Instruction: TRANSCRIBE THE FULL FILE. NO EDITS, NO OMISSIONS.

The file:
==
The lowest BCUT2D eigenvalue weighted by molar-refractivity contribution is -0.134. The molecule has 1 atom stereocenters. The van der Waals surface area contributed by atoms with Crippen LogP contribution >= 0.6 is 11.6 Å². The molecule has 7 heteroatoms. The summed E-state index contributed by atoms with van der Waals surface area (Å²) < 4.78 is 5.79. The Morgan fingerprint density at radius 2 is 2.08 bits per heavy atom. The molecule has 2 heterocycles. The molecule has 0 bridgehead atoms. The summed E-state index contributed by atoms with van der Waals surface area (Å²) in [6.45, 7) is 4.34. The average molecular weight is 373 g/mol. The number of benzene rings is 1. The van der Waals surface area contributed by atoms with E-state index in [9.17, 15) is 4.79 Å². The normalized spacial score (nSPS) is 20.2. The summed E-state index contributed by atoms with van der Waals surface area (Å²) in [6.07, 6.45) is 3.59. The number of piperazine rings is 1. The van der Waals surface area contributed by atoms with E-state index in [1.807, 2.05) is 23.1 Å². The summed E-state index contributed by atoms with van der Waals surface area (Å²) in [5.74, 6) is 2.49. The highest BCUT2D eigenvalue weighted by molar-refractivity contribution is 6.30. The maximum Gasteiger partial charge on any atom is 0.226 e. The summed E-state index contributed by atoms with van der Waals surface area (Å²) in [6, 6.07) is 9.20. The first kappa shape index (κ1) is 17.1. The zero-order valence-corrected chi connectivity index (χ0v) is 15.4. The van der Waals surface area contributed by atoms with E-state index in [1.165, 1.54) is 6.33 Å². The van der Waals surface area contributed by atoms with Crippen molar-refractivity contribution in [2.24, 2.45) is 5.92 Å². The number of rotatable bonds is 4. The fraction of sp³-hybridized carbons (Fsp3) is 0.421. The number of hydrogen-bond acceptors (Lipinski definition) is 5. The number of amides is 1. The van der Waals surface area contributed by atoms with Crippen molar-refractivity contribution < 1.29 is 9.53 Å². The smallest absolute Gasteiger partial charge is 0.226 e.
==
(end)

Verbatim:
The lowest BCUT2D eigenvalue weighted by molar-refractivity contribution is -0.134. The molecule has 1 atom stereocenters. The van der Waals surface area contributed by atoms with Crippen LogP contribution >= 0.6 is 11.6 Å². The molecule has 7 heteroatoms. The summed E-state index contributed by atoms with van der Waals surface area (Å²) < 4.78 is 5.79. The Morgan fingerprint density at radius 2 is 2.08 bits per heavy atom. The molecule has 2 heterocycles. The molecule has 0 bridgehead atoms. The summed E-state index contributed by atoms with van der Waals surface area (Å²) in [6.45, 7) is 4.34. The average molecular weight is 373 g/mol. The number of benzene rings is 1. The van der Waals surface area contributed by atoms with E-state index in [9.17, 15) is 4.79 Å². The normalized spacial score (nSPS) is 20.2. The summed E-state index contributed by atoms with van der Waals surface area (Å²) in [6.07, 6.45) is 3.59. The number of piperazine rings is 1. The van der Waals surface area contributed by atoms with E-state index in [1.807, 2.05) is 23.1 Å². The summed E-state index contributed by atoms with van der Waals surface area (Å²) in [5.74, 6) is 2.49. The highest BCUT2D eigenvalue weighted by molar-refractivity contribution is 6.30. The maximum Gasteiger partial charge on any atom is 0.226 e. The summed E-state index contributed by atoms with van der Waals surface area (Å²) in [6, 6.07) is 9.20. The first kappa shape index (κ1) is 17.1. The zero-order valence-corrected chi connectivity index (χ0v) is 15.4. The van der Waals surface area contributed by atoms with E-state index in [1.165, 1.54) is 6.33 Å². The van der Waals surface area contributed by atoms with Crippen molar-refractivity contribution in [2.24, 2.45) is 5.92 Å². The number of rotatable bonds is 4. The fraction of sp³-hybridized carbons (Fsp3) is 0.421. The number of hydrogen-bond acceptors (Lipinski definition) is 5. The number of amides is 1. The van der Waals surface area contributed by atoms with Crippen molar-refractivity contribution < 1.29 is 9.53 Å². The smallest absolute Gasteiger partial charge is 0.226 e.